On the other hand, I think that music is something to be shared, something to be collaborated and something that is not just mine, it belongs to everybody. That’s really the fun thing about music, when you collaborate with so many people, everybody contributes in one way or another to the sound, the feel and the vibe of the record so while it might only have my name on it, behind the scenes it’s a collaboration with a lot of amazing people. That’s a really special thing; it freezes a moment in time for me that I’ll always remember.
Does surfing influence your music?
Yes, definitely. My music would be a lot different if I’d grown up in a city and I never surfed and I never went to the beach. I couldn’t imagine… I’m not sure what the outcome would be but surfing definitely inspires everything I do.
Is being authentic in all that you do important to you?
I think no matter what you do, you have to be real and you have to be truthful. I’m the kind of guy for whom that is all I really have to hold on to; I’m not the kind of musician that can go up there and be like ‘hey’ and put on a show. I don’t have a voice that amazes people, I just go up there and be myself and that’s all I have to hold on to. I think that honesty and truthfulness resonates with the people I come across… Musically, when I perform, play or record stuff, I would never do something I wasn’t proud of. I wouldn’t wanna play a song every night that I was like ‘err, even though this is a hit I don’t believe in this’. It would be weird for me. And we don’t play the kind of concerts or shows where it’s ‘alright guys, put on your costumes and get up there and pretend we’re somebody else’. There is nothing wrong with that and I think it’s entertaining when people do it, but I prefer to go with my mood. If we’re feeling really bummed out or sad then we’ll have a bummed out show, or if we play in front of a bunch of people who are sitting down then we are gonna play a really mellow show, but if we are playing at a festival outside and people are going nuts then maybe our songs will be a little faster and we’ll get a little more excited. It definitely has that sort of vibe to it.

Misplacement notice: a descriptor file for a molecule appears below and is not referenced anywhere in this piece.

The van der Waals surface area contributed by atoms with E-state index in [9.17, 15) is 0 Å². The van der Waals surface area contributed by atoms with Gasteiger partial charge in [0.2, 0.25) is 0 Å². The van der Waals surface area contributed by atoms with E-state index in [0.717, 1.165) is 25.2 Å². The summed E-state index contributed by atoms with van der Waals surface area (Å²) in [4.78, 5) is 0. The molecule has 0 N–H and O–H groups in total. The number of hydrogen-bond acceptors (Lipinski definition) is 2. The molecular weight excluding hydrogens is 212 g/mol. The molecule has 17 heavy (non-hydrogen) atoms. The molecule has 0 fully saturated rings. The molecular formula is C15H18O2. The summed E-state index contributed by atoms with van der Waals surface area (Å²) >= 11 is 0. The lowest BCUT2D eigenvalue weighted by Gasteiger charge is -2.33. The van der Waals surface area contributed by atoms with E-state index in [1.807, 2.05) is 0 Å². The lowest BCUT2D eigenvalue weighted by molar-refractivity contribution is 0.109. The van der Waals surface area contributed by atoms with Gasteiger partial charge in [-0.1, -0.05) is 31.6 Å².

As a free surfer is it important for you to be sponsored by a brand which is eco-aware?